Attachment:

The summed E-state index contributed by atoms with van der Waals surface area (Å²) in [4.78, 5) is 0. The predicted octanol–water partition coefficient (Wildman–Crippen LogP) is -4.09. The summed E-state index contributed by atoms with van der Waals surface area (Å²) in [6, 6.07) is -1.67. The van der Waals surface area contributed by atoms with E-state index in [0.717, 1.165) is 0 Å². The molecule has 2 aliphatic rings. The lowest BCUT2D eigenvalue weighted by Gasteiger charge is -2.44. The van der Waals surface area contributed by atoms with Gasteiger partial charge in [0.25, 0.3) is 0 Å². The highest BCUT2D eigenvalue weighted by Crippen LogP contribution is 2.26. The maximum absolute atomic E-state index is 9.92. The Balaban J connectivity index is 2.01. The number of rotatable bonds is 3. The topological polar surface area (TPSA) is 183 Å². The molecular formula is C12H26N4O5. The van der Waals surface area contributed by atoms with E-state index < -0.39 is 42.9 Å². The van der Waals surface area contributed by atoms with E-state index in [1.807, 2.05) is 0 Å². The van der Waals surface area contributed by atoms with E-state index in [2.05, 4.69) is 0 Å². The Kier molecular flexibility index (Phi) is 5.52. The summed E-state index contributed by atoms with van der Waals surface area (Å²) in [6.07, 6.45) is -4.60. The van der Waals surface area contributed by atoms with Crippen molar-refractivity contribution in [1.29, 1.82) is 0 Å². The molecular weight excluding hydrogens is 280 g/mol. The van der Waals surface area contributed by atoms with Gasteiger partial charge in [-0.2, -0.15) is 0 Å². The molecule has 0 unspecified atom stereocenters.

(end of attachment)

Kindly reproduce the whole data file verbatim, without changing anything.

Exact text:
The summed E-state index contributed by atoms with van der Waals surface area (Å²) in [4.78, 5) is 0. The predicted octanol–water partition coefficient (Wildman–Crippen LogP) is -4.09. The summed E-state index contributed by atoms with van der Waals surface area (Å²) in [6, 6.07) is -1.67. The van der Waals surface area contributed by atoms with E-state index in [0.717, 1.165) is 0 Å². The molecule has 2 aliphatic rings. The lowest BCUT2D eigenvalue weighted by Gasteiger charge is -2.44. The van der Waals surface area contributed by atoms with Gasteiger partial charge in [0.25, 0.3) is 0 Å². The highest BCUT2D eigenvalue weighted by Crippen LogP contribution is 2.26. The maximum absolute atomic E-state index is 9.92. The Balaban J connectivity index is 2.01. The number of rotatable bonds is 3. The topological polar surface area (TPSA) is 183 Å². The molecular formula is C12H26N4O5. The van der Waals surface area contributed by atoms with E-state index < -0.39 is 42.9 Å². The van der Waals surface area contributed by atoms with E-state index in [1.807, 2.05) is 0 Å². The van der Waals surface area contributed by atoms with E-state index in [2.05, 4.69) is 0 Å². The Kier molecular flexibility index (Phi) is 5.52. The summed E-state index contributed by atoms with van der Waals surface area (Å²) in [6.07, 6.45) is -4.60. The van der Waals surface area contributed by atoms with Crippen molar-refractivity contribution in [1.29, 1.82) is 0 Å². The molecular weight excluding hydrogens is 280 g/mol. The van der Waals surface area contributed by atoms with Gasteiger partial charge in [-0.2, -0.15) is 0 Å². The molecule has 0 unspecified atom stereocenters.